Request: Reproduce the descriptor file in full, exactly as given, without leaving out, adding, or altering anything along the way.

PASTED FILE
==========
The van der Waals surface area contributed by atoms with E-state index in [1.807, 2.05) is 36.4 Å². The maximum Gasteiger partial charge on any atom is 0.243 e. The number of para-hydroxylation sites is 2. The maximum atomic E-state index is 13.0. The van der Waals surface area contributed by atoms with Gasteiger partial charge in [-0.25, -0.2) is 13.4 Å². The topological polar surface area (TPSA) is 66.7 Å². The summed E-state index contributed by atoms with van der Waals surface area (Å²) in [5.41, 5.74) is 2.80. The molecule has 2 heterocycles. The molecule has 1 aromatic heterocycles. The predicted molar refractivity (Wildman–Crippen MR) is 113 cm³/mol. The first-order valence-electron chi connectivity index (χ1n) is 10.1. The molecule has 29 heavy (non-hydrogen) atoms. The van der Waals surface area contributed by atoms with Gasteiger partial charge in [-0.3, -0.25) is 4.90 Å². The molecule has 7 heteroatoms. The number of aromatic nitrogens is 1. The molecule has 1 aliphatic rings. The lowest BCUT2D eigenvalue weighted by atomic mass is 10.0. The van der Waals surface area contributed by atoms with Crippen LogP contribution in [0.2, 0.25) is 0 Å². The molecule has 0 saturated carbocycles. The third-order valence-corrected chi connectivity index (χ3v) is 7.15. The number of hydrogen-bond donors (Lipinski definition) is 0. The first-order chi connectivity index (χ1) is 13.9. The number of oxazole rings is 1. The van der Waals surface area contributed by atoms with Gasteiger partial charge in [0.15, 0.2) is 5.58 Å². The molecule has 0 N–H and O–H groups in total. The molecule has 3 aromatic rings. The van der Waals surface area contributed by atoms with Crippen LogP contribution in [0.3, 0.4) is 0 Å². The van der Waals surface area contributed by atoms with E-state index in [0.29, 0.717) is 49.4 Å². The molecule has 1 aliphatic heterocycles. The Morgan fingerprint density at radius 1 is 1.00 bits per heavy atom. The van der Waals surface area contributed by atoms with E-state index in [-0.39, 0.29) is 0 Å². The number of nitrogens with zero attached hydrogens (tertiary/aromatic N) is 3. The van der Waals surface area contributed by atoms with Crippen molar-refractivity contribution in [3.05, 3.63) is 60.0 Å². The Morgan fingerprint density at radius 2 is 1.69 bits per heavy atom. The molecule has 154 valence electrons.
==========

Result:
The van der Waals surface area contributed by atoms with E-state index in [1.807, 2.05) is 36.4 Å². The maximum Gasteiger partial charge on any atom is 0.243 e. The number of para-hydroxylation sites is 2. The maximum atomic E-state index is 13.0. The van der Waals surface area contributed by atoms with Gasteiger partial charge in [-0.25, -0.2) is 13.4 Å². The topological polar surface area (TPSA) is 66.7 Å². The summed E-state index contributed by atoms with van der Waals surface area (Å²) in [5.41, 5.74) is 2.80. The molecule has 2 heterocycles. The molecule has 1 aromatic heterocycles. The predicted molar refractivity (Wildman–Crippen MR) is 113 cm³/mol. The first-order valence-electron chi connectivity index (χ1n) is 10.1. The molecule has 29 heavy (non-hydrogen) atoms. The van der Waals surface area contributed by atoms with Gasteiger partial charge in [-0.3, -0.25) is 4.90 Å². The molecule has 7 heteroatoms. The number of aromatic nitrogens is 1. The molecule has 1 aliphatic rings. The lowest BCUT2D eigenvalue weighted by atomic mass is 10.0. The van der Waals surface area contributed by atoms with Crippen LogP contribution in [0.2, 0.25) is 0 Å². The molecule has 0 saturated carbocycles. The third-order valence-corrected chi connectivity index (χ3v) is 7.15. The number of hydrogen-bond donors (Lipinski definition) is 0. The first-order chi connectivity index (χ1) is 13.9. The number of oxazole rings is 1. The van der Waals surface area contributed by atoms with Gasteiger partial charge in [0.15, 0.2) is 5.58 Å². The molecule has 0 N–H and O–H groups in total. The molecule has 3 aromatic rings. The van der Waals surface area contributed by atoms with Crippen LogP contribution in [0.3, 0.4) is 0 Å². The van der Waals surface area contributed by atoms with E-state index in [0.29, 0.717) is 49.4 Å². The molecule has 1 aliphatic heterocycles. The Morgan fingerprint density at radius 1 is 1.00 bits per heavy atom. The van der Waals surface area contributed by atoms with E-state index in [-0.39, 0.29) is 0 Å². The number of nitrogens with zero attached hydrogens (tertiary/aromatic N) is 3. The van der Waals surface area contributed by atoms with Crippen molar-refractivity contribution in [3.05, 3.63) is 60.0 Å². The Morgan fingerprint density at radius 2 is 1.69 bits per heavy atom. The molecule has 154 valence electrons.